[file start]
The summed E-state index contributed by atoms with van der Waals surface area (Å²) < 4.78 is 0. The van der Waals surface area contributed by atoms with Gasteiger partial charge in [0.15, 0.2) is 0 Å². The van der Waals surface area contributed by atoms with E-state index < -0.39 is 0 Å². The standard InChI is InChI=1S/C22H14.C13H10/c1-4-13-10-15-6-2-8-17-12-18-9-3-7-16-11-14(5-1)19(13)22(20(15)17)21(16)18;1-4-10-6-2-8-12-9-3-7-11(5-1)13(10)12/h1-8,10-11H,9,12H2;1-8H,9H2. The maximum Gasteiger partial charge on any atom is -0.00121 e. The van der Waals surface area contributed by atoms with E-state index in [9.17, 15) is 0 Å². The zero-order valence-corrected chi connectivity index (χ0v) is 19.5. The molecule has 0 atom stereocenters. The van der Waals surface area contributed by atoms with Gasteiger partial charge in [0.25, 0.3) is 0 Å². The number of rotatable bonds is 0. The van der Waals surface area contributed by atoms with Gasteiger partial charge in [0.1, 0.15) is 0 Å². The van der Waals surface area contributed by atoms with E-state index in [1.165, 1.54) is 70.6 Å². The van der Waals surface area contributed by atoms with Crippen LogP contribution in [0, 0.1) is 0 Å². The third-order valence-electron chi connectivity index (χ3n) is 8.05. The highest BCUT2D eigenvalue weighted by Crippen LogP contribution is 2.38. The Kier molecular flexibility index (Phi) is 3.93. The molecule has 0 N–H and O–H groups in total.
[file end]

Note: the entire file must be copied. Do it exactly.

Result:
The summed E-state index contributed by atoms with van der Waals surface area (Å²) < 4.78 is 0. The van der Waals surface area contributed by atoms with Gasteiger partial charge in [0.15, 0.2) is 0 Å². The van der Waals surface area contributed by atoms with E-state index < -0.39 is 0 Å². The standard InChI is InChI=1S/C22H14.C13H10/c1-4-13-10-15-6-2-8-17-12-18-9-3-7-16-11-14(5-1)19(13)22(20(15)17)21(16)18;1-4-10-6-2-8-12-9-3-7-11(5-1)13(10)12/h1-8,10-11H,9,12H2;1-8H,9H2. The maximum Gasteiger partial charge on any atom is -0.00121 e. The van der Waals surface area contributed by atoms with E-state index in [9.17, 15) is 0 Å². The zero-order valence-corrected chi connectivity index (χ0v) is 19.5. The molecule has 0 atom stereocenters. The van der Waals surface area contributed by atoms with Gasteiger partial charge in [0.25, 0.3) is 0 Å². The number of rotatable bonds is 0. The van der Waals surface area contributed by atoms with Gasteiger partial charge in [0.1, 0.15) is 0 Å². The van der Waals surface area contributed by atoms with E-state index in [1.165, 1.54) is 70.6 Å². The van der Waals surface area contributed by atoms with Crippen LogP contribution in [0, 0.1) is 0 Å². The third-order valence-electron chi connectivity index (χ3n) is 8.05. The highest BCUT2D eigenvalue weighted by Crippen LogP contribution is 2.38. The Kier molecular flexibility index (Phi) is 3.93. The molecule has 0 N–H and O–H groups in total.